A question every linguist quickly gets tired of hearing! Linguistics is the study of how language works as a system. The sort of things we talk about include how language is encoded in the brain, what it means to ‘know’ a language, how and why people differ in their use of language, and how we can best model syntax. As such we touch on cognition, philosophy, sociology, abstract modelling, and even acoustical physics if you’re so inclined. That’s why it’s often described as a cross-disciplinary subject.
Be warned: make sure you know what you’re signing up for. Some people end up being disappointed by linguistics because it’s not what they thought it was. In particular, you should take note that, although cognitive science is a large part of what some linguists do, it is by no means all that we do. It is also worth noting that at Cambridge we look at language mostly through the lens of generative theoretical approaches, but the odd behaviourist can be found who will occasionally lecture to give a different perspective. Finally, be aware that formal study of a foreign language is, unusually across British universities, not part of the Cambridge undergraduate course, and no knowledge of one is assumed.
In your first year you study four compulsory ‘papers’ (= modules), although you can think of them as effectively eight half-modules: phonology and phonetics, morphology, syntax, semantics and pragmatics, sociolinguistics, psycholinguistics, varieties of English, and the history of the English language. This set-up gives you a broad overview of all the major topics in linguistics. In the other two years you have free rein from a wide choice of papers covering pretty much whatever topic you like in much more depth than in first year: four in second year and two in third year. The rest of your time in third year is spent on writing the dissertation and preparing for the general Linguistic Theory paper which draws together theoretical considerations from everything you’ve studied into one three-hour essay.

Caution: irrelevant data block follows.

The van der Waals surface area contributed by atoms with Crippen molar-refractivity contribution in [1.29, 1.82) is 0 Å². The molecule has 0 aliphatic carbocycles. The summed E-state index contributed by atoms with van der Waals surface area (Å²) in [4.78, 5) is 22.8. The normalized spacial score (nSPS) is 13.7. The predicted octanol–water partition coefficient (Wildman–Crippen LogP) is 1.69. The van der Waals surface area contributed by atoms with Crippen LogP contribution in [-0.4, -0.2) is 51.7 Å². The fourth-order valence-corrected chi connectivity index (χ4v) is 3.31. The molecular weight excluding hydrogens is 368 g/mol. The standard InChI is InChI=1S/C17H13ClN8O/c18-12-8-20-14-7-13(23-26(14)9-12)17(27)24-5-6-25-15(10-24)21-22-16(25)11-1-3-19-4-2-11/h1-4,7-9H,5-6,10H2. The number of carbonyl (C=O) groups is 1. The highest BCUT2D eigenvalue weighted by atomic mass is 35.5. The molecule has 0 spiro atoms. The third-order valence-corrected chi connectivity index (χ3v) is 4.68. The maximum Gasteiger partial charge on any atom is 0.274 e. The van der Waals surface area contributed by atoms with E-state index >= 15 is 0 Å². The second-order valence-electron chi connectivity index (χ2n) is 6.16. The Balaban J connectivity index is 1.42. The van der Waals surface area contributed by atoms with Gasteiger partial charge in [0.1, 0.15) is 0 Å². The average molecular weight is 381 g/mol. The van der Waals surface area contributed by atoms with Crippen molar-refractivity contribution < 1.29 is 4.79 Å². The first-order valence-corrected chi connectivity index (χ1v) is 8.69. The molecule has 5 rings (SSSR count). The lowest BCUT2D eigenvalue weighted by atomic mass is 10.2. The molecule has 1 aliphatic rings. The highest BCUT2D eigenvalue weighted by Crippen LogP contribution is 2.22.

Teaching is delivered through eight lectures and six supervisions a term per paper, adding up to four lectures and three or four supervisions a week. For every supervision you’ll have to do some written work in advance. Sometimes it’s an essay in the 1,000–2,000 word region, but it’s often a data exercise or a series of questions to think about and prepare answers to. Once you get to the supervision you will discuss the task and the topic in general with your supervisor and a group of other students – in first year it’ll be five other students (an unusually large group for Cambridge) but later on pairs or maybe threes. Depending on chance, your supervisor will be a PhD candidate specialising in the area you’re discussing, or a highly-regarded academic. Arrangements for later years obviously vary depending on which papers you choose.
Peterhouse has as many as two linguistics fellows, which is unusual across the university, even at larger colleges. As the only person in a year group doing linguistics here, as you probably would be, it can get a bit lonely occasionally. Still, being on one’s own is not always a bad thing, and, the university-wide intake for linguistics being small, the chances are you’d be on your own or there’d be only one other person at most colleges. Anyway, it means there’s no competition for books from the well-stocked College library!
It’s a happy fact that you don’t need to know anything per se before you turn up in Cambridge, but obviously you’ll be in a better position if you have at least an idea of what goes on in linguistics. For example, if you didn’t understand my comment above about generative theory, you probably should. Reading an introductory textbook or two (there are plenty out there) should cover you for that. Apart from that, be prepared to think technically and formally about concepts and facts that can be a bit slippery. Take note of uses of language all around you and think about what they reveal about underlying structure. Oh, and forget any notions of prescriptivism straight away.